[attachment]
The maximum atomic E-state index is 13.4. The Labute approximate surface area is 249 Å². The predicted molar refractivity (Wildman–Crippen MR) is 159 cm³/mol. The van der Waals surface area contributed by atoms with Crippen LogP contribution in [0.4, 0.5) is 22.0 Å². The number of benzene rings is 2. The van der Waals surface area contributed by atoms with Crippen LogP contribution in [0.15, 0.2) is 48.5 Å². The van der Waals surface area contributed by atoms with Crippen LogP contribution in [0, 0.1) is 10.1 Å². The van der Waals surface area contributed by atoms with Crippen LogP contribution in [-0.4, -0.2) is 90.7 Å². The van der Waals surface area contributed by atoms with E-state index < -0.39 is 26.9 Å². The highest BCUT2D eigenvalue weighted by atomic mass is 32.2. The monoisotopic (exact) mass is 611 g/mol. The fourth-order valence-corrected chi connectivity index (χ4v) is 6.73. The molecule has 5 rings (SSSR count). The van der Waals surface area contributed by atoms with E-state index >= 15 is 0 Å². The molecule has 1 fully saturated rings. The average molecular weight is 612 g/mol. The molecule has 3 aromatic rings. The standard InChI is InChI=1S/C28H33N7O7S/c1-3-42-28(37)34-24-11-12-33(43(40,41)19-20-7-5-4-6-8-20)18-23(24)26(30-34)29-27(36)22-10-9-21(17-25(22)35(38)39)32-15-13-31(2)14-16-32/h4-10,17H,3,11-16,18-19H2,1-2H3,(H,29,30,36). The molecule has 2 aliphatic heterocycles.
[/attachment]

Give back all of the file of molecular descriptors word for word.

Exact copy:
The maximum atomic E-state index is 13.4. The Labute approximate surface area is 249 Å². The predicted molar refractivity (Wildman–Crippen MR) is 159 cm³/mol. The van der Waals surface area contributed by atoms with Crippen LogP contribution in [0.4, 0.5) is 22.0 Å². The number of benzene rings is 2. The van der Waals surface area contributed by atoms with Crippen LogP contribution in [0.15, 0.2) is 48.5 Å². The van der Waals surface area contributed by atoms with Crippen LogP contribution in [0, 0.1) is 10.1 Å². The van der Waals surface area contributed by atoms with Crippen LogP contribution in [-0.4, -0.2) is 90.7 Å². The van der Waals surface area contributed by atoms with E-state index < -0.39 is 26.9 Å². The highest BCUT2D eigenvalue weighted by atomic mass is 32.2. The monoisotopic (exact) mass is 611 g/mol. The fourth-order valence-corrected chi connectivity index (χ4v) is 6.73. The molecule has 5 rings (SSSR count). The van der Waals surface area contributed by atoms with E-state index >= 15 is 0 Å². The molecule has 1 fully saturated rings. The average molecular weight is 612 g/mol. The molecule has 3 aromatic rings. The standard InChI is InChI=1S/C28H33N7O7S/c1-3-42-28(37)34-24-11-12-33(43(40,41)19-20-7-5-4-6-8-20)18-23(24)26(30-34)29-27(36)22-10-9-21(17-25(22)35(38)39)32-15-13-31(2)14-16-32/h4-10,17H,3,11-16,18-19H2,1-2H3,(H,29,30,36). The molecule has 2 aliphatic heterocycles.